This is DISGRACEFUL. First off, I would have never let my furbaby alone and let them wheel him/her away. I would have stayed until the procedure was done, which is what I have done in the past. But even still, for them to just leave her in pain is horrible. I hope the new Director makes significant changes in this facility. For all the furbabies sakes.

    Reply
    • JenniferT

       /  June 21, 2016

      Having been a vet tech and involved in sheltering for thirtyish years, I know some owners can’t bear to see the final breath of their pet. I’m not that way myself. I want to be the one they feel hugging them as they go. But I won’t condemn those who can’t. Everyone is different. The only people that deserve our wrath is the ones who left her alone in a cage overnight to die when clearly her owner wanted her suffering to be much more brief. Her owner did what they expected would be in her best interest; they tried to have her death be easier. The ones that failed her were likely even paid to do the job. How any group can tell the public they’re ‘there for the animals’ then let Ebony’s life end so miserably is beyond my comprehension.

      Reply
  12. KateH

     /  June 21, 2016

    Was it the new mayor who fired the shithead Rogers several months ago? If so, who was, ostensibly put in charge since then and before the new director came on board? Whoever it was, they need to be punched in the head and fired (in that order). Who is the new director, and what, if anything, is changing at MAS?

    Reply
  13. Sylvia

     /  June 21, 2016

    Since the new director – Alexis Pugh – started, fewer animals are being euthanized for time and/or space. That is because one of the new director’s goals is to not euthanize for space as long as there is space available, and thus to hold healthy adoptable dogs as long as space is available. MAS is NOT a ‘no-kill’ facility, but she has started on and is working on lowering the euthanasia rate toward a ‘low-kill’ level.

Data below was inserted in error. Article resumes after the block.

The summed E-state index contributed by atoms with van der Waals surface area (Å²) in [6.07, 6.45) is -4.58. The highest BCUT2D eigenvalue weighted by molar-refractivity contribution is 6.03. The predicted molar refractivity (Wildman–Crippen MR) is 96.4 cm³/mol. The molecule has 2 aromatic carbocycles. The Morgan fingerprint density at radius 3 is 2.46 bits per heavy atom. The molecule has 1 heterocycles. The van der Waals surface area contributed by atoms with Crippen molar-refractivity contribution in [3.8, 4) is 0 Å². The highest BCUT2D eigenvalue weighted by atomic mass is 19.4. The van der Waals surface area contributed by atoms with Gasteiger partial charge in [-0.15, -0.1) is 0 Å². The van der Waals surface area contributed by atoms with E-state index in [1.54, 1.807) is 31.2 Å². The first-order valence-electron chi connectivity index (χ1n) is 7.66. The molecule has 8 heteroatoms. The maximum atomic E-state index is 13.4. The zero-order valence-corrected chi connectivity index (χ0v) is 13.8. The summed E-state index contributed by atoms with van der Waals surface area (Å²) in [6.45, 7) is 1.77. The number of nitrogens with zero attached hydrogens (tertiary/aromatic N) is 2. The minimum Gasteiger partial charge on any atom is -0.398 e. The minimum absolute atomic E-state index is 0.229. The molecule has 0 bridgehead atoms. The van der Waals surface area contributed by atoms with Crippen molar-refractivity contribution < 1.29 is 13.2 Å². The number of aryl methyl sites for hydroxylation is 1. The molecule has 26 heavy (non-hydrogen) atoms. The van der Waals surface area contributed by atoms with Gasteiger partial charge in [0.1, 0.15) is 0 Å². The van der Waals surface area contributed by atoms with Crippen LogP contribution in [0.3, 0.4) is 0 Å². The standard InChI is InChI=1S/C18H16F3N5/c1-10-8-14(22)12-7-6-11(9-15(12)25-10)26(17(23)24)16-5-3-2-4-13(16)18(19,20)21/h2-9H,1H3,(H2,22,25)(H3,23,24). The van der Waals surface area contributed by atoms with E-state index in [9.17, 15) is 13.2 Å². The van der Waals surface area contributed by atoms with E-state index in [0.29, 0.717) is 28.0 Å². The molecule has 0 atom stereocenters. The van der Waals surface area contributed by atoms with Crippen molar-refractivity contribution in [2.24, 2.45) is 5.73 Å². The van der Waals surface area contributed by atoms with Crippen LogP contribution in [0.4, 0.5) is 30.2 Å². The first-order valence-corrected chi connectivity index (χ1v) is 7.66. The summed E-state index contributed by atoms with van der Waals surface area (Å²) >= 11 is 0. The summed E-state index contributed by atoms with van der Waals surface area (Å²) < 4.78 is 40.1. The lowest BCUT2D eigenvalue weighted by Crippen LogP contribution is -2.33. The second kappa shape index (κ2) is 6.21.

The new director has been there only 1 week. Decades of problems cannot be fixed ‘overnight’, but given time there will be more positive changes. She has the support of the Mayor to improve the shelter and to hold employees accountable. The accountability will take some time because of the employee union, because the previous director and administration didn’t document anything regarding employee performance or issues.

    Reply
  14. JenniferT

     /  June 21, 2016

    And to think that the poor girl’s owners were likely charged a hefty “euthanasia fee” to have their dog left to die unaided further infuriates me. What is WRONG with these people?!?! I used to be kennel manager of an open admission shelter, as well as having run a rescue in my time. I’ve been involved with rescue and sheltering for about 30 years. THIS is NOT what it was ever meant to be about. In my time, if a family needed us to help them ease their pet’s passing, we did it right then and there. We offered to let them attend, if they wanted to. We certainly didn’t toss their pet on a bag wagon and wheel it away, then leave it to die on its own in an unfamiliar, lonely cage. This is disgusting.

    Reply
    • Jenn West

       /  June 22, 2016

      They are an open intake facility. They don’t charge. They should absolutely allow pet owners to be with their pets at the end. And they need to sedate the animals prior to euthanasia.

      Reply
      • db

         /  June 23, 2016

        Open intake doesn’t mean a thing to me any longer. There are open admission shelters who do very well and save more than 90% of the pets they take in. Not all people are able to be with their pet at the end, but someone should have been with that precious dog and comforted her at the end of her life. Absolutely they should be sedated, too. What happened to this dog is reprehensible and uncalled for.

  15. vida

     /  June 21, 2016

    Our elderly cat had a stroke on Memorial Day, she had been healthy and happy up to then, twenty one years. The thought of her suffering alone in a cage is heartbreaking. We managed to get her into an emergency vet and hold her as she went.
    It’s beyond cruel what the shelter did, it’s sadistic and I hope there is accountability.
    I don’t expect any but I have to hope.

    Reply
    • db

       /  June 23, 2016

      As it should be, vida. And if the owner is unable to be with a pet, someone should be there to comfort an animal as they pass. I cannot even begin to imagine how that owner feels knowing how their precious dog died.

      Reply